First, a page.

Diet: Herbivorous; more selective than rabbits. Predominantly flowering plants in form of grasses and herbs (often cultivated); grasses dominate in summer, herbs in winter. Occasionally take cereals, strip bark (esp. during harsh weather), graze saplings, leaves, flower heads, vegetables and windfall fruit. Some suggestion that they’ll eat carrion during harsh weather. Engage in ‘refection’, whereby the first soft, round pellets (caecotroph) are eaten in order to pass the material through the digestive tract again (gain protein and vitamins) – equivalent to rumination of ungulates. Secondary, hard oval faeces generally passed at night and aren’t eaten. Gut microbes become established in the leveret from mother’s milk and consumption of caecotrophs.
Reproduction: Induced ovulators; act of mating stimulates doe to ovulate (increasing chance of conception). Breed throughout most of year. Sperm present in buck’s testicles all year (winter pregnancies known), but largely inactive Oct-Nov, after which reactivation starts; complete by February and testes maintain peak weight until August. Bulk of breeding activity Feb-Oct; female averages 3 litters per year (long breeding season usually sees young born January-October, although most leverets born April onwards). Litters average 3 young (leverets), with smaller litters early and late in season (common range 1-4); large litters (up to 10) are rare. Gestation is ~42 days and leverets born above ground in form, fully furred with eyes open and weighing ~110g (tripled weight by 1 month). Females leave young immediately after birth (which hide in vegetation) and move away to feed, returning briefly (once or twice per day for 1-5 mins) to suckle them; young gather in birth form ~1hr before sunset and follow female when she arrives. Start eating solid food after ~1wk and weaned at ~1 month (although late litters may suckle for 3 months); fully grown by ~5 months and sexually mature at 6 months (males) or 8 months (females). Leverets (Lagomorphs in general), unlike most mammals, don’t have many micro-organisms in their digestive tract while suckling. Instead of protection being transferred in doe’s milk, an antimicrobial fatty acid (called ‘milk oil’) is produced in the leveret’s stomach (a result of enzymatic reaction to the mother’s milk) and provides some protection against enteritis.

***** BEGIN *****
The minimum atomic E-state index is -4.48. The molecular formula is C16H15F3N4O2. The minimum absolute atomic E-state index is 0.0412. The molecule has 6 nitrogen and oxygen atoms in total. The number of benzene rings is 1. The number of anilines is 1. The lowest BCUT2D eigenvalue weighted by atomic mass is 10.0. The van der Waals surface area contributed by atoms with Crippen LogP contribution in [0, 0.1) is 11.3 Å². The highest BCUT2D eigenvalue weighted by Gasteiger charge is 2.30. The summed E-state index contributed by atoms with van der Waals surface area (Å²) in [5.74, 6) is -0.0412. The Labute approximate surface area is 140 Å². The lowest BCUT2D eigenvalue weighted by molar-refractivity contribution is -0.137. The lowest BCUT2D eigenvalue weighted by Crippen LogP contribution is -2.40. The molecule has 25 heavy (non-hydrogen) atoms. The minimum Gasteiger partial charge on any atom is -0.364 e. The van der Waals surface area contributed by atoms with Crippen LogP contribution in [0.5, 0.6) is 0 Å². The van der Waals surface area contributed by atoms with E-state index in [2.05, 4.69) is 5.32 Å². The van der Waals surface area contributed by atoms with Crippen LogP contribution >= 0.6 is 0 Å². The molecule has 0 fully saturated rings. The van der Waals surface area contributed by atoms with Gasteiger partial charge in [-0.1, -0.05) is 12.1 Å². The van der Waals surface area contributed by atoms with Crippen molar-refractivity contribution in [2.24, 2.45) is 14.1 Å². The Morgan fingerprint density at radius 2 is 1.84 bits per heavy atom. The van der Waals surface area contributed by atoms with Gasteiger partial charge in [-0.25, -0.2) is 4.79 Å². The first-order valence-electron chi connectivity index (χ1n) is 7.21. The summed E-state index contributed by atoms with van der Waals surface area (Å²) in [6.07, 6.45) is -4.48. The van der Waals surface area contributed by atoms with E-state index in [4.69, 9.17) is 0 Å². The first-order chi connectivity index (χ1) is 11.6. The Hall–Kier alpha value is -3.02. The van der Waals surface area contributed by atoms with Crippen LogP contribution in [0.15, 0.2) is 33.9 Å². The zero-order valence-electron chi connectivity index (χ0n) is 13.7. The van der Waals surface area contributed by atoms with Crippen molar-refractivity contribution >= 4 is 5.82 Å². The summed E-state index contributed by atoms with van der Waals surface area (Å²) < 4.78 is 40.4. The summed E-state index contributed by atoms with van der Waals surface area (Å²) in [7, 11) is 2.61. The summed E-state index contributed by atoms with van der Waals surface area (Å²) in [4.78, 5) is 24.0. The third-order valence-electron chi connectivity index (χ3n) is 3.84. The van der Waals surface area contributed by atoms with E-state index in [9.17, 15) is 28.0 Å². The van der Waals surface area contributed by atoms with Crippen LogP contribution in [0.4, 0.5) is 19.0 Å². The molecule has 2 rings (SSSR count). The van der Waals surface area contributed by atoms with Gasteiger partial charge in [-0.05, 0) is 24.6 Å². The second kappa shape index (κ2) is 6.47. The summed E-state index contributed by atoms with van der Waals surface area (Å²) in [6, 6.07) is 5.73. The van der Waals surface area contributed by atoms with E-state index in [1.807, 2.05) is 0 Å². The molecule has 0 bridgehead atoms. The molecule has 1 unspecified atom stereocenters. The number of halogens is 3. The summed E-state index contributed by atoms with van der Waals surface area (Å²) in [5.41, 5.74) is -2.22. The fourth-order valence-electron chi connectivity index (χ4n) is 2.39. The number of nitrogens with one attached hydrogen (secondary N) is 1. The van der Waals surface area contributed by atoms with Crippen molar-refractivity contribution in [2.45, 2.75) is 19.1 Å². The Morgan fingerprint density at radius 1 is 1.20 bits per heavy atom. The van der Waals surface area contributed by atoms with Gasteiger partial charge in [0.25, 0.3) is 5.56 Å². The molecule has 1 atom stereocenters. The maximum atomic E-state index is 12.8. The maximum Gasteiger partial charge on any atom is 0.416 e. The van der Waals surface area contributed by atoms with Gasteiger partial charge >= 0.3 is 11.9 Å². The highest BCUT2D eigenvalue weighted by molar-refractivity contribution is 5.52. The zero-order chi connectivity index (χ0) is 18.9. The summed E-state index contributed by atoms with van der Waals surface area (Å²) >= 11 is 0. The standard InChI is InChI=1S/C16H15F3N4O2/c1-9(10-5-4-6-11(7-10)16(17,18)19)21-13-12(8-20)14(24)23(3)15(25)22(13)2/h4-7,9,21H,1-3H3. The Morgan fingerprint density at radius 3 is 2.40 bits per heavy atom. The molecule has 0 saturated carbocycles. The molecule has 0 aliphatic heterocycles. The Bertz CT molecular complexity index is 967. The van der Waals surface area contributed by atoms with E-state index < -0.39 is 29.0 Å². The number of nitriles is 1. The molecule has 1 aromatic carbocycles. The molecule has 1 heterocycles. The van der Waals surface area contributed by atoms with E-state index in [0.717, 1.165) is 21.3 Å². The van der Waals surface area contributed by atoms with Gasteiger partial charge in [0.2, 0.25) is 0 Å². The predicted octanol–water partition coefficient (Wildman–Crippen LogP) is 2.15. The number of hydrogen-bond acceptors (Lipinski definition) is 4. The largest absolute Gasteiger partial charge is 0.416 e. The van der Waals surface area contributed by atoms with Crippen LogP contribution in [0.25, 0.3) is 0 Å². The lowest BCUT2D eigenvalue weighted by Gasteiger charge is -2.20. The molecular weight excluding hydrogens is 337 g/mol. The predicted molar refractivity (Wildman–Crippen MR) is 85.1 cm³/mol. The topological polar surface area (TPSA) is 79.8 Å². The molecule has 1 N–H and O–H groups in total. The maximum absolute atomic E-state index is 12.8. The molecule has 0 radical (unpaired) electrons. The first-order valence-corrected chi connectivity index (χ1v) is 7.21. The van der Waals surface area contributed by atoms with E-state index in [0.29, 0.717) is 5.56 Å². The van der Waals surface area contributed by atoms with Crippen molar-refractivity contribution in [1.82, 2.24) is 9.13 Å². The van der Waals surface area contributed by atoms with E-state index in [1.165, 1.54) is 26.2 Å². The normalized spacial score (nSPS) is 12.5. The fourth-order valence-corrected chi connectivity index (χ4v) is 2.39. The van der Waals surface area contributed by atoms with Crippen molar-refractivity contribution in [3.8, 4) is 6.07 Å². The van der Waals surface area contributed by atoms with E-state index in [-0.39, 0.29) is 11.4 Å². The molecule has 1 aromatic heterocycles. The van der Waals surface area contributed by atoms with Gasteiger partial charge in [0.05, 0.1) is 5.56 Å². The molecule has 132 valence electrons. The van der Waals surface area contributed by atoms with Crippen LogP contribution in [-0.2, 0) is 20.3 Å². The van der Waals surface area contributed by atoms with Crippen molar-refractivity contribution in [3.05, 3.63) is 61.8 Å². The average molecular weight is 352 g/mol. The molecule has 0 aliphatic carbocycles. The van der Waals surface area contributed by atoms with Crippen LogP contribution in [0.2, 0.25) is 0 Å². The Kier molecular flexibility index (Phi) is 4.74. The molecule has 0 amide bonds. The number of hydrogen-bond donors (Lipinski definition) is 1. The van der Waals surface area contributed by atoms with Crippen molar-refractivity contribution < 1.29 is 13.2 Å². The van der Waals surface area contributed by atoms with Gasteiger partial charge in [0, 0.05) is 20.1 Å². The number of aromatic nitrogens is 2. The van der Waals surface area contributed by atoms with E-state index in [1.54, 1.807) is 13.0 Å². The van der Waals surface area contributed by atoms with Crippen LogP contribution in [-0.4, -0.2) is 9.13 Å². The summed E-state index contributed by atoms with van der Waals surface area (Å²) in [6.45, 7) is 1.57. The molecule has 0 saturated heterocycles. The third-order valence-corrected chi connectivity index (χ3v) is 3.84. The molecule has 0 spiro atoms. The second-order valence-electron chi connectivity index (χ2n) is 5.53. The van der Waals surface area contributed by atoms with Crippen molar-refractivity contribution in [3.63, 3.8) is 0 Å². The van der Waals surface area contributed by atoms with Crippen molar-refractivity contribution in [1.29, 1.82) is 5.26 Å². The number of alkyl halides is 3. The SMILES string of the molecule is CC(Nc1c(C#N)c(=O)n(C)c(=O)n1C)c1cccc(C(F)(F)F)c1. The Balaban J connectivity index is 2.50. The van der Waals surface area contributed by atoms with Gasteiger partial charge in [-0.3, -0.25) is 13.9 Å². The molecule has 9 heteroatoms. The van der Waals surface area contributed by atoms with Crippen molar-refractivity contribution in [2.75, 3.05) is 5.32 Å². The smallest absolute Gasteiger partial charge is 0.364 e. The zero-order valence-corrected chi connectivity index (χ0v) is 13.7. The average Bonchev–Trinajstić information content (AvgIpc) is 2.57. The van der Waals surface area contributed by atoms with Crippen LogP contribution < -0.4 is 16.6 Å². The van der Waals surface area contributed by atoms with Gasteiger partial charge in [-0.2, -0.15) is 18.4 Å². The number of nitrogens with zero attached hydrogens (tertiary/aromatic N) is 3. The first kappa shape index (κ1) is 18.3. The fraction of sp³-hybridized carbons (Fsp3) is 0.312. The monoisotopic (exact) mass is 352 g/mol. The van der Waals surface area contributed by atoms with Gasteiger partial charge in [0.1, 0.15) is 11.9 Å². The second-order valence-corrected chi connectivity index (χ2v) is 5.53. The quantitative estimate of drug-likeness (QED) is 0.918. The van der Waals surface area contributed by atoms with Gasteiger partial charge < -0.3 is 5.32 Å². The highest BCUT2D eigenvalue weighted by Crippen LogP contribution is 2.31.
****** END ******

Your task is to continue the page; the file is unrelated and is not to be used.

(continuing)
Behaviour and Sociality: Largely solitary, although several may live in close proximity and form loose aggregations when foraging, especially during the evening. Aggregations may also form during breeding, where males establish dominance and drive off subordinate males from females. Boxing (‘Mad March’) behaviour often seen during March/April and is practiced by both sexes, although usually females fending off overzealous males. Several scent (anal, groin, and mouth) glands presumably have communicative role. Typically silent, although screams when distressed (sounding like ‘wailing child’) and makes occasional whistling and grunting noises.
Threats: Hunting (Game Bag) records suggest a significant decline in hare numbers in Britain post 1960s and this has largely been attributed to changes in farming practices. Hunting may also have been a factor and hare coursing appears to be increasing in popularity. Dead hares rarely found (other than road casualties); coccidiosis (caused by protozoan Eimeria) is often fatal to leverets in humid conditions. Apparently not susceptible to myxomatosis (occasional records, but very rare). Can be vulnerable to fox predation and some studies suggest that fox control boosts hare numbers. Other predators include bears, lynx, stoats, weasels, badgers and polecats. Some birds of prey (esp. buzzards and tawny owls) are known to take leverets, while others — goshawks, eagle owls and golden eagles — can take adults.